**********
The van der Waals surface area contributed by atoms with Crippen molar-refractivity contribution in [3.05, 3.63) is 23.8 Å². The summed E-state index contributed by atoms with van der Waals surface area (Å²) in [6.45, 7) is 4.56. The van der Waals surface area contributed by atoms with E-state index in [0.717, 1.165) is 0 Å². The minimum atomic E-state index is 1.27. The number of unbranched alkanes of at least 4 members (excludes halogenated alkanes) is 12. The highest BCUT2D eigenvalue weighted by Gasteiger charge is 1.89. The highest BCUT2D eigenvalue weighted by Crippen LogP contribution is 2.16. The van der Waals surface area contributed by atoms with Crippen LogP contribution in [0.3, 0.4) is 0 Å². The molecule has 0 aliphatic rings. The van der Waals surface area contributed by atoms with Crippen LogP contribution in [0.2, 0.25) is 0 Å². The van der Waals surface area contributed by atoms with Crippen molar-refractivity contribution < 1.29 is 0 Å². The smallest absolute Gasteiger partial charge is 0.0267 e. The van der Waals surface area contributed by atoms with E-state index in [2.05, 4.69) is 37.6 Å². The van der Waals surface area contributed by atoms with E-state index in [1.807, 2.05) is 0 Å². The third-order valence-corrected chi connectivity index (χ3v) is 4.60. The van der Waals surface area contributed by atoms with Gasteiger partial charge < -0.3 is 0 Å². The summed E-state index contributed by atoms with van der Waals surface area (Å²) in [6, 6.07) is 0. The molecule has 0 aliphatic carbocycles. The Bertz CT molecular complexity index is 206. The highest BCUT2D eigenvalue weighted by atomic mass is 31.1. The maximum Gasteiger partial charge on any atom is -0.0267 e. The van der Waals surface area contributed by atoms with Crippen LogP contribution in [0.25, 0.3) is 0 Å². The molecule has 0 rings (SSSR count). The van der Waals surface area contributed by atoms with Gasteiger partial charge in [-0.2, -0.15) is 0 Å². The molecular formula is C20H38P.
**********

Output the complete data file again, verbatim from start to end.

The van der Waals surface area contributed by atoms with Crippen molar-refractivity contribution in [3.05, 3.63) is 23.8 Å². The summed E-state index contributed by atoms with van der Waals surface area (Å²) in [6.45, 7) is 4.56. The van der Waals surface area contributed by atoms with E-state index in [0.717, 1.165) is 0 Å². The minimum atomic E-state index is 1.27. The number of unbranched alkanes of at least 4 members (excludes halogenated alkanes) is 12. The highest BCUT2D eigenvalue weighted by Gasteiger charge is 1.89. The highest BCUT2D eigenvalue weighted by Crippen LogP contribution is 2.16. The van der Waals surface area contributed by atoms with Crippen LogP contribution in [0.3, 0.4) is 0 Å². The molecule has 0 aliphatic rings. The van der Waals surface area contributed by atoms with Crippen LogP contribution in [0.2, 0.25) is 0 Å². The van der Waals surface area contributed by atoms with Crippen molar-refractivity contribution < 1.29 is 0 Å². The smallest absolute Gasteiger partial charge is 0.0267 e. The van der Waals surface area contributed by atoms with E-state index in [2.05, 4.69) is 37.6 Å². The van der Waals surface area contributed by atoms with E-state index in [1.807, 2.05) is 0 Å². The third-order valence-corrected chi connectivity index (χ3v) is 4.60. The van der Waals surface area contributed by atoms with Gasteiger partial charge < -0.3 is 0 Å². The summed E-state index contributed by atoms with van der Waals surface area (Å²) in [6, 6.07) is 0. The molecule has 0 aliphatic carbocycles. The Bertz CT molecular complexity index is 206. The highest BCUT2D eigenvalue weighted by atomic mass is 31.1. The maximum Gasteiger partial charge on any atom is -0.0267 e. The van der Waals surface area contributed by atoms with Crippen LogP contribution in [0.25, 0.3) is 0 Å². The molecule has 0 rings (SSSR count). The van der Waals surface area contributed by atoms with Gasteiger partial charge in [-0.2, -0.15) is 0 Å². The molecular formula is C20H38P.